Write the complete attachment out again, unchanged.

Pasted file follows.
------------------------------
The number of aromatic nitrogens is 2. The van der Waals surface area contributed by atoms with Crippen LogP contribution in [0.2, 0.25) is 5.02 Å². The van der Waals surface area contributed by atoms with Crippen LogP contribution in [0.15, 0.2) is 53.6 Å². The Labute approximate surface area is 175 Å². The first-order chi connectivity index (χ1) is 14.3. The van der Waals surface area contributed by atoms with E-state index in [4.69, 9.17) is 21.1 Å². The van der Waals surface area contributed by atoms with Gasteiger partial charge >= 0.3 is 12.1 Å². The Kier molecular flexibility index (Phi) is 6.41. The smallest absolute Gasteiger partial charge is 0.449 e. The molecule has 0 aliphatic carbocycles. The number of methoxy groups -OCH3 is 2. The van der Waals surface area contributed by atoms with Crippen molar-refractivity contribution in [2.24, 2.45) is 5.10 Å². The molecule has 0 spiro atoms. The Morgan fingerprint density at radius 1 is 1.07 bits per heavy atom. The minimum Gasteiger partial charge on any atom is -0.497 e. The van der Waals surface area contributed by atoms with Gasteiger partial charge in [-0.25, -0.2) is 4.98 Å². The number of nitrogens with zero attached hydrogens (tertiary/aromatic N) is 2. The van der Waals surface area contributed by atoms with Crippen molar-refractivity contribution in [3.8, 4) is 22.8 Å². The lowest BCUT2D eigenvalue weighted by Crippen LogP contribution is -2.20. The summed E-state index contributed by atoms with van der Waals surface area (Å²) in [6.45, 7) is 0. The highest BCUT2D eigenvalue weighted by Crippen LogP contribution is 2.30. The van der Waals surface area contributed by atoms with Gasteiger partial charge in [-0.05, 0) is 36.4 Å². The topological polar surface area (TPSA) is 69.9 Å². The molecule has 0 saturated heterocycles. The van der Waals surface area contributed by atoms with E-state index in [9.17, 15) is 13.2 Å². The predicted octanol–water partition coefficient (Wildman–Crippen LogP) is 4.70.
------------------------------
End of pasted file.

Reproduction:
The number of aromatic nitrogens is 2. The van der Waals surface area contributed by atoms with Crippen LogP contribution in [0.2, 0.25) is 5.02 Å². The van der Waals surface area contributed by atoms with Crippen LogP contribution in [0.15, 0.2) is 53.6 Å². The Labute approximate surface area is 175 Å². The first-order chi connectivity index (χ1) is 14.3. The van der Waals surface area contributed by atoms with E-state index in [4.69, 9.17) is 21.1 Å². The van der Waals surface area contributed by atoms with Gasteiger partial charge >= 0.3 is 12.1 Å². The Kier molecular flexibility index (Phi) is 6.41. The smallest absolute Gasteiger partial charge is 0.449 e. The molecule has 0 aliphatic carbocycles. The number of methoxy groups -OCH3 is 2. The van der Waals surface area contributed by atoms with Crippen molar-refractivity contribution in [2.24, 2.45) is 5.10 Å². The molecule has 0 spiro atoms. The Morgan fingerprint density at radius 1 is 1.07 bits per heavy atom. The minimum Gasteiger partial charge on any atom is -0.497 e. The van der Waals surface area contributed by atoms with Gasteiger partial charge in [-0.25, -0.2) is 4.98 Å². The number of nitrogens with zero attached hydrogens (tertiary/aromatic N) is 2. The van der Waals surface area contributed by atoms with Crippen molar-refractivity contribution in [3.8, 4) is 22.8 Å². The lowest BCUT2D eigenvalue weighted by Crippen LogP contribution is -2.20. The summed E-state index contributed by atoms with van der Waals surface area (Å²) in [6.45, 7) is 0. The highest BCUT2D eigenvalue weighted by Crippen LogP contribution is 2.30. The van der Waals surface area contributed by atoms with Gasteiger partial charge in [-0.05, 0) is 36.4 Å². The topological polar surface area (TPSA) is 69.9 Å². The molecule has 0 saturated heterocycles. The van der Waals surface area contributed by atoms with E-state index in [9.17, 15) is 13.2 Å². The predicted octanol–water partition coefficient (Wildman–Crippen LogP) is 4.70.